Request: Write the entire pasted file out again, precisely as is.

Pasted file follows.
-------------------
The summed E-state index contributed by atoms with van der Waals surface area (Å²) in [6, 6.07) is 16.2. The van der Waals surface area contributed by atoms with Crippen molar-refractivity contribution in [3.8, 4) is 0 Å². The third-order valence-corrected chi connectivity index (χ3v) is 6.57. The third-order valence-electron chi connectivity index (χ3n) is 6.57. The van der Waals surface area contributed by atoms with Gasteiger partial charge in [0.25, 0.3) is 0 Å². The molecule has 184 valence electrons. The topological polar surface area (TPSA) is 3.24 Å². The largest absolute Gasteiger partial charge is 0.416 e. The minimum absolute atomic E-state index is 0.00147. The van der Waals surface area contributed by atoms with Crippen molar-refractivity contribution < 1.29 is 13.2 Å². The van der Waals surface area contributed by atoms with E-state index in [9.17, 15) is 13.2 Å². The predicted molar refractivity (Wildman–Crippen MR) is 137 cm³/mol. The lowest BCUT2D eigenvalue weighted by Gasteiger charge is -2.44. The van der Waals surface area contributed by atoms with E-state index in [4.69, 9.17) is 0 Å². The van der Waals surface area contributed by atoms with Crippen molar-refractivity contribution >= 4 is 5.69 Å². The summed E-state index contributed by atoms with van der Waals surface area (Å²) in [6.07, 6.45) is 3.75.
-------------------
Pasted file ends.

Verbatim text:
The summed E-state index contributed by atoms with van der Waals surface area (Å²) in [6, 6.07) is 16.2. The van der Waals surface area contributed by atoms with Crippen molar-refractivity contribution in [3.8, 4) is 0 Å². The third-order valence-corrected chi connectivity index (χ3v) is 6.57. The third-order valence-electron chi connectivity index (χ3n) is 6.57. The van der Waals surface area contributed by atoms with Gasteiger partial charge in [0.25, 0.3) is 0 Å². The molecule has 184 valence electrons. The topological polar surface area (TPSA) is 3.24 Å². The largest absolute Gasteiger partial charge is 0.416 e. The minimum absolute atomic E-state index is 0.00147. The van der Waals surface area contributed by atoms with Crippen molar-refractivity contribution < 1.29 is 13.2 Å². The van der Waals surface area contributed by atoms with E-state index in [9.17, 15) is 13.2 Å². The predicted molar refractivity (Wildman–Crippen MR) is 137 cm³/mol. The lowest BCUT2D eigenvalue weighted by Gasteiger charge is -2.44. The van der Waals surface area contributed by atoms with E-state index in [4.69, 9.17) is 0 Å². The van der Waals surface area contributed by atoms with Crippen molar-refractivity contribution >= 4 is 5.69 Å². The summed E-state index contributed by atoms with van der Waals surface area (Å²) in [6.07, 6.45) is 3.75.